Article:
No pretty pictures this week as it was mostly spent researching and writing documents.
In fact, there’s probably going to be a shortage of pretty pictures for the foreseeable future. The game looks way too good for what little actual game there is and I get a bit nervous when someone looks at a screenshot, pats me in the back and says a version of “good job, you did it”.
This industry is riddled with good looking games that turn out to be not so good. That’s partially the reason I turn most effects off when working – to avoid the trap of thinking something is good just because it looks good.
Last week I mentioned how I was going to focus on making the camera more useful and dynamic.
Remember this nonsense?
I started the week by watching some playthroughs of games like Shadow of the Colossus (with the sound off) and catching up on some GDC talks (with the sound on) about camera design, taking notes on rules of gamatography and how to implement things. Then I just used ProCamera2D instead.
It’s really good and seems to work perfectly with my 3D game. It has way more bells and whistles than I’m going to need for this project but it’s flexible enough to let me just use the things I need. With it I can both translate player intention (like looking in the direction of travel) and subtly direct the player’s attention (by having the camera look at an important object).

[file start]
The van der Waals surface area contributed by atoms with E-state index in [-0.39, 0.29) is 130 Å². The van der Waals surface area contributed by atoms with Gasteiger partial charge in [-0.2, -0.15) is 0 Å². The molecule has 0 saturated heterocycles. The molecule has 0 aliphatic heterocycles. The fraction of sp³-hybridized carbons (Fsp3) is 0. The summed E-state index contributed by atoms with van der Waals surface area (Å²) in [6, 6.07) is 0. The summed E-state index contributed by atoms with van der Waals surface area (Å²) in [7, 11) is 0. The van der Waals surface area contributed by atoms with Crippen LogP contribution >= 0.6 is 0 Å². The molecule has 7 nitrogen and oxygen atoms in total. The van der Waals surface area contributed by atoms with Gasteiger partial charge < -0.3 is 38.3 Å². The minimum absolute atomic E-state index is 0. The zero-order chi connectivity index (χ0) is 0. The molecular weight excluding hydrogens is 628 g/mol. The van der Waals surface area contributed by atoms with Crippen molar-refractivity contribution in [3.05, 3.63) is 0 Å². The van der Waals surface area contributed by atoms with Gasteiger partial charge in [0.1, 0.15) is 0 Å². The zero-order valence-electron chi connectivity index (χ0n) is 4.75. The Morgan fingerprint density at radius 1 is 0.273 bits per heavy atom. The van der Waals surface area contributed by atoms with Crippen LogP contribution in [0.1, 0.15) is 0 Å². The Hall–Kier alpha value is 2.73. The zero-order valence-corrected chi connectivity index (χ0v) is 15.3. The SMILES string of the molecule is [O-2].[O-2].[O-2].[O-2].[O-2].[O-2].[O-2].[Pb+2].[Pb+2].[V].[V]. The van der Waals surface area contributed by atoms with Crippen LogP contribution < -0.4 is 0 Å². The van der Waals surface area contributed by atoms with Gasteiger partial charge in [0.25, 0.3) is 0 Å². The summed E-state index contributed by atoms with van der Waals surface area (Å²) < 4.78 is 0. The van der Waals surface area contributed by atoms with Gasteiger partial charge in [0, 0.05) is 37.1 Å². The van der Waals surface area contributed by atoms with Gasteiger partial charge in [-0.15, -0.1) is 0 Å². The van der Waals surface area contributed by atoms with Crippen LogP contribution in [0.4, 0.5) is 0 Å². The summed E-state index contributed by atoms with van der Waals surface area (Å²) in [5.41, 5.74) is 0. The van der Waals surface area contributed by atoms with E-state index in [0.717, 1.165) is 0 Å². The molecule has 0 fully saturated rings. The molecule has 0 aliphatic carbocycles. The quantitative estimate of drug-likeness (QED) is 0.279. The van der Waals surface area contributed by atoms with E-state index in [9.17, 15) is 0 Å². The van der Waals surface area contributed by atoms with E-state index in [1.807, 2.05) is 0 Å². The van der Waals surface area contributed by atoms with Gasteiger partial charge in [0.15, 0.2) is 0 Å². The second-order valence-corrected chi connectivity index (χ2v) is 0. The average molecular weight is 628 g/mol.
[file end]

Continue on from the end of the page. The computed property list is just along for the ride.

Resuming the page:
Here’s my old camera. Notice how the the avatar is always in the center of the screen:
And here’s my first implementation of ProCamera2D:
Super happy about it!
Cooperation and Connection
Last week I also mentioned how I removed the AI creatures from the GDMLL3 build. I wrote about how it was becoming a game about figuring out what to do, in order to “correctly” interact with the other creatures. Since interacting with the creatures is a core part of the game I spent the later half of the week researching some psychological frameworks and how other games deal with player to NPC (Non Playable Character) interactions.
It’s becoming clear that adding tasks, puzzles or challenges that require cooperation between the player and the NPCs would easily fall into the trap of dehumanizing the interaction. Like ordering fast food and needing to interact with the cashier – it’s a mechanical task without any real connection. Other creatures would become tools or resources rather than fellow world inhabitants.
Hopefully I’ll start implementing things again. I’m okay with spending most of the week on google docs and sketches for now – it's a much faster way to fail than implementing a bunch of things and see what works – but it is taxing dealing with all the uncertainty without making something tangible.